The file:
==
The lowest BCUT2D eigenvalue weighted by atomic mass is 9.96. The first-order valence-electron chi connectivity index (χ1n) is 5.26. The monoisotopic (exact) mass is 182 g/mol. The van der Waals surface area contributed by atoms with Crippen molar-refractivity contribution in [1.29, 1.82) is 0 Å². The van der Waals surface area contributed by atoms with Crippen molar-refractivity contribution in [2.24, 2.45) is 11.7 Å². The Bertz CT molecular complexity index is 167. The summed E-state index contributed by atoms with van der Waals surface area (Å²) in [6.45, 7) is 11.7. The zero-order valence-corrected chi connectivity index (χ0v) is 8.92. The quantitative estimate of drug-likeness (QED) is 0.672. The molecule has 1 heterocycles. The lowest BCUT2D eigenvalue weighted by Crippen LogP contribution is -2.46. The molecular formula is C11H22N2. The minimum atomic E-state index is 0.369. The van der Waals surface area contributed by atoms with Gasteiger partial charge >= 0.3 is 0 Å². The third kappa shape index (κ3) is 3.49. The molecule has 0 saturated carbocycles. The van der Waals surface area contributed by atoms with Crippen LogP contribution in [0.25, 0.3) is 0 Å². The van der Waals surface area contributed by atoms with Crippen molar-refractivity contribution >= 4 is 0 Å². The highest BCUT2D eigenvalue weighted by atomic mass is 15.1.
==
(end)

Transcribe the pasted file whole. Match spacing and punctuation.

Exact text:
The lowest BCUT2D eigenvalue weighted by atomic mass is 9.96. The first-order valence-electron chi connectivity index (χ1n) is 5.26. The monoisotopic (exact) mass is 182 g/mol. The van der Waals surface area contributed by atoms with Crippen molar-refractivity contribution in [1.29, 1.82) is 0 Å². The van der Waals surface area contributed by atoms with Crippen molar-refractivity contribution in [2.24, 2.45) is 11.7 Å². The Bertz CT molecular complexity index is 167. The summed E-state index contributed by atoms with van der Waals surface area (Å²) in [6.45, 7) is 11.7. The zero-order valence-corrected chi connectivity index (χ0v) is 8.92. The quantitative estimate of drug-likeness (QED) is 0.672. The molecule has 1 heterocycles. The lowest BCUT2D eigenvalue weighted by Crippen LogP contribution is -2.46. The molecular formula is C11H22N2. The minimum atomic E-state index is 0.369. The van der Waals surface area contributed by atoms with Gasteiger partial charge >= 0.3 is 0 Å². The third kappa shape index (κ3) is 3.49. The molecule has 0 saturated carbocycles. The van der Waals surface area contributed by atoms with Crippen LogP contribution in [0.25, 0.3) is 0 Å². The van der Waals surface area contributed by atoms with Crippen molar-refractivity contribution >= 4 is 0 Å². The highest BCUT2D eigenvalue weighted by atomic mass is 15.1.